“Living Thanksgiving”
Written by
Kathryne Arnold
November 2012
Written by
Kathryne Arnold
November 2012

I’m conflicted every year when this holiday season rolls around. The holidays are predictable, as sure as my next breath, something solid you can count on. Both Thanksgiving and Christmas/Hanukkah help to break up our routinized lives, yet they are annual routines themselves. Opposing emotions begin to well up as I look forward to times full of cheer, yet also feel a sort of dread. The financial strain can be palpable, our limited time and energy becoming even more heavily taxed. Everyone always seems flabbergasted that time has gone by so quickly, a “here we go again” feeling. You start seeing the decorations in the stores and restaurants way before you feel they should be displayed. Each year I say “Can’t they at least wait until after Thanksgiving until they put out the Christmas stuff? For Pete’s sake … talk about commercialism.” My cynicism can be right out there in the forefront, no bones about it. And everyone agrees with me, even if they are all about the holidays.

Yet I look forward every year to the buzz in the air, starting in early Fall when I can feel Thanksgiving on the horizon. We get excited about celebrating with family and friends, are afforded a change from our normal practices, a sense of upcoming excitement and lightheartedness permeates our surroundings. It is a welcome relief from work as well. Things don’t seem so stressful or serious, like we can actually take a break to dress up the office, sensing the anticipation of extra days off, the baked goodies we share with coworkers. Even if we are running around with our heads chopped off hitting the department stores, decorating the house, sending out greeting cards, at least we may get some sort of break from constantly being shacked up at work or school, or caught up in the same weekly obligations, whatever they may be.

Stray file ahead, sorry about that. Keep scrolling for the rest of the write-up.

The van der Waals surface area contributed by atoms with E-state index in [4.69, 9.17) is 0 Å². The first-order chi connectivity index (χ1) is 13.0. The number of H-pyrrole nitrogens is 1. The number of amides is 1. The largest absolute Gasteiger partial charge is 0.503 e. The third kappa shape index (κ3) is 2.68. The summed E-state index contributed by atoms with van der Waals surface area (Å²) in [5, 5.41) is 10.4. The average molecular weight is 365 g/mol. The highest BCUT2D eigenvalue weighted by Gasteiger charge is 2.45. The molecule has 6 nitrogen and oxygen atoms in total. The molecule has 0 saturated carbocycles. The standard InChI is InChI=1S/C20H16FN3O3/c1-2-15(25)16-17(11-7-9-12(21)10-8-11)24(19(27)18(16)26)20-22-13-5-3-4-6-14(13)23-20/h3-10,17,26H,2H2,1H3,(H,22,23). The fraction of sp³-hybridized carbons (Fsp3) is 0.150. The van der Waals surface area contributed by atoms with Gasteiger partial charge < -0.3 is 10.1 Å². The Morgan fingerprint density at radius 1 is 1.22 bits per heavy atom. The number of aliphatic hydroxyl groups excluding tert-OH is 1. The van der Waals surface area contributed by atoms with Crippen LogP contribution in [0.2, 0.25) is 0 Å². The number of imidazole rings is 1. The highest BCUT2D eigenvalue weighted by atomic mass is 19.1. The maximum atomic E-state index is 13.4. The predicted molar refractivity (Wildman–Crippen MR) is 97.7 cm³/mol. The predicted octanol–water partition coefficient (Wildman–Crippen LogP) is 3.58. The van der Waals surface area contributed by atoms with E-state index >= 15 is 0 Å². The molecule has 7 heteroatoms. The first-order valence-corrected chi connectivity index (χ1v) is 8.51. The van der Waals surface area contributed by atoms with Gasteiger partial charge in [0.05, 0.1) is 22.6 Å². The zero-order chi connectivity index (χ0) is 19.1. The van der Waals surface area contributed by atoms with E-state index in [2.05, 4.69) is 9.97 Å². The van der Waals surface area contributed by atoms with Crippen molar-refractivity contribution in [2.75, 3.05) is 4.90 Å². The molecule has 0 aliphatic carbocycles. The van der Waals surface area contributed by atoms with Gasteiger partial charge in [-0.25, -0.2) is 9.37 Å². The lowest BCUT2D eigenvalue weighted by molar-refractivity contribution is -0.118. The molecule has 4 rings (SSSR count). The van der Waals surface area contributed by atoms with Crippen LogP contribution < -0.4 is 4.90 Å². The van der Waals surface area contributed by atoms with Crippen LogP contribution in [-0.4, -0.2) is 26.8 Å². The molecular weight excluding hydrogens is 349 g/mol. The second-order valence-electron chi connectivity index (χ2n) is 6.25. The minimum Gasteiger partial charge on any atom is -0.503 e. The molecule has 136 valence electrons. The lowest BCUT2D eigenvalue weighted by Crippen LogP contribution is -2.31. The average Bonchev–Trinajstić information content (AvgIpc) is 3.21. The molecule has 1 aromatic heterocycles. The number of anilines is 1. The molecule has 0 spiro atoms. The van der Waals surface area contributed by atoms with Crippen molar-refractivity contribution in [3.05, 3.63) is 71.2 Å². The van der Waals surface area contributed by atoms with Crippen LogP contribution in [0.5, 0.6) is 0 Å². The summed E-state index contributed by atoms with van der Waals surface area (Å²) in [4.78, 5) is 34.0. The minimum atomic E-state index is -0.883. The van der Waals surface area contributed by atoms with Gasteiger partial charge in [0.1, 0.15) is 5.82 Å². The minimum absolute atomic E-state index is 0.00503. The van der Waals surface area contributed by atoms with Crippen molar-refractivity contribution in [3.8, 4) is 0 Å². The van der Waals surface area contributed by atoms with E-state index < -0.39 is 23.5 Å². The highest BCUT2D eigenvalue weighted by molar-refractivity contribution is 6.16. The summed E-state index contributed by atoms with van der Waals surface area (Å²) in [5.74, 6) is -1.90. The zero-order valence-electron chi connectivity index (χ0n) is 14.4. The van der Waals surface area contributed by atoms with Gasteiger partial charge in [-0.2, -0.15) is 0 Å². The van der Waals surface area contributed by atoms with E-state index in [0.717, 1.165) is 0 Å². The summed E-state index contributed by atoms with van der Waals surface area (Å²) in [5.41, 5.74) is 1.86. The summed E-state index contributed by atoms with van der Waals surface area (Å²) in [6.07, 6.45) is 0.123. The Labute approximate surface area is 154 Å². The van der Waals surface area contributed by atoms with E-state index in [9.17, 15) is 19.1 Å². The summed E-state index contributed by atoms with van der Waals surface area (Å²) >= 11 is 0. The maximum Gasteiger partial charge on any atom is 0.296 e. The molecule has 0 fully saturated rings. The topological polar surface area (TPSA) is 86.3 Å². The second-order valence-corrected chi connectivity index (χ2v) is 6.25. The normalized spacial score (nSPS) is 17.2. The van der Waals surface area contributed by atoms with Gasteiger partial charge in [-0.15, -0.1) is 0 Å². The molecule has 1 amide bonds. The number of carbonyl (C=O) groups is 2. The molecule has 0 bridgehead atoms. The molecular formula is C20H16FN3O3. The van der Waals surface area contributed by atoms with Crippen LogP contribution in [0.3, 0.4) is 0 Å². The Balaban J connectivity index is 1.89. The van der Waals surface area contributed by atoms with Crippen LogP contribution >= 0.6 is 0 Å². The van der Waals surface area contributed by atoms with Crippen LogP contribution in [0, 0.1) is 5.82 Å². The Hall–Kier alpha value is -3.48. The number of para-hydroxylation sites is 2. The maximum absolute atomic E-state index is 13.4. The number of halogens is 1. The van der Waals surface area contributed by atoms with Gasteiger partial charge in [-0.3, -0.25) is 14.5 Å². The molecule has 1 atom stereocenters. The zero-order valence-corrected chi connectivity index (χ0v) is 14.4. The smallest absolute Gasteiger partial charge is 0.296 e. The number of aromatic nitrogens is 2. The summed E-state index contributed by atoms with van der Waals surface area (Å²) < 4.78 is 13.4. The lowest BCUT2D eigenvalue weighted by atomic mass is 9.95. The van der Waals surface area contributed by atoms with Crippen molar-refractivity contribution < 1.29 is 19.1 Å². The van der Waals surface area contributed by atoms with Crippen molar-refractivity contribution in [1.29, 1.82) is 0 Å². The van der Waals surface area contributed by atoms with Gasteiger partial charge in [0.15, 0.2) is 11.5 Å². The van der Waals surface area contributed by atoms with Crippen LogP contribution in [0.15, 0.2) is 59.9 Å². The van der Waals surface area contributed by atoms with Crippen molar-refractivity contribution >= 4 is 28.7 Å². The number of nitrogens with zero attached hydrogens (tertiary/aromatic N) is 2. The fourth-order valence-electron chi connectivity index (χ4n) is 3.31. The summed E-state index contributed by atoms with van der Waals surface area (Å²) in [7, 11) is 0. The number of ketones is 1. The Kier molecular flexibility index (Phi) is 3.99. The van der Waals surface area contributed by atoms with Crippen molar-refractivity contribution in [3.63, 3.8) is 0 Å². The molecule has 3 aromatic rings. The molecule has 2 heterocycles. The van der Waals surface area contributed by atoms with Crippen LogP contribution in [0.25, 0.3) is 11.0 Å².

Everyone gets it; we are all in the same boat. Even if you like your career/life work, we get a collective kind of hall pass to not be so vigilant, to pause from our nose-to-the grindstone mentality for a few days during the blessed several weeks somewhere between Thanksgiving to after New Year’s. Heck, even the boss disappears more often than usual and is preoccupied. At times I’m actually seen skipping around the office, my feet a tad lighter with expectancy. 

I’m missing the whole point of the holidays as I rush about trying to accomplish my regular daily tasks, now with seasonal obligations piled on. Then suddenly, every year like clockwork, I come to the realization that I’m not really living Thanksgiving. As sure as the smell of pumpkin pie and apple cider wafts through the air, I am inundated with the remembrance of times past, and all that I am grateful for, or should be, but somehow at times too easily forget. 

I am so thankful to have had wonderful, loving parents who provided for us four kids, that I had a loving family at all. I look back to the times when I was a child, and as an adult, when my parents were still alive, and can still feel their arms wrapped around me, the rooms alive with laughter, my mother teaching me how to bake cookies that I still treasure. This is what I have to be thankful for, each and every day of my life. I have a sturdy roof over my head, my body is still functioning pretty well; my belly is full, often too much. Not to mention that I am able to live in a country where my personal beliefs do not threaten my very existence. I am thankful that I may express my faith in a church that is allowed to stand filled with reverence, without fearing dangerous repercussions. That I can go to any store and select from a myriad of gifts to give loved ones, that weeven have choices that overwhelm us. That I have legs to walk into the stores, the strength to carry my purchases to my car, that I even have a car so I can drive in luxury to my cherished home. These are the things we take for granted, yet so many people live without.

I work with clients from all walks of life, a startling number having suffered the same heartrending tribulations and losses. It is sad and overwhelming at times to see, but a constant reminder to be grateful for all that I hold dear, for those things that have graced my life, and still do today. I can probably go on forever with my list of gratitude, each of us can, for those things big and small, as I am reminded of these simple gifts I have been given or earned. That I personally, for whatever reason, possess the traits, possibilities, blessings, etc. to lead a successful life fills me with pure appreciation and astonishment. 

So I must remember to take off the blinders when I get caught up in all the trivialities and superficiality of everyday life, that those things don’t really count, and they don’t define us as individuals or a nation. We are beyond fortunate to reside in a country where we are allowed, with a bounty of resources all around, to carve out a life we envision for ourselves. This is the season to remind myself of all that I have, not what I lack. And that is what living Thanksgiving is all about. 

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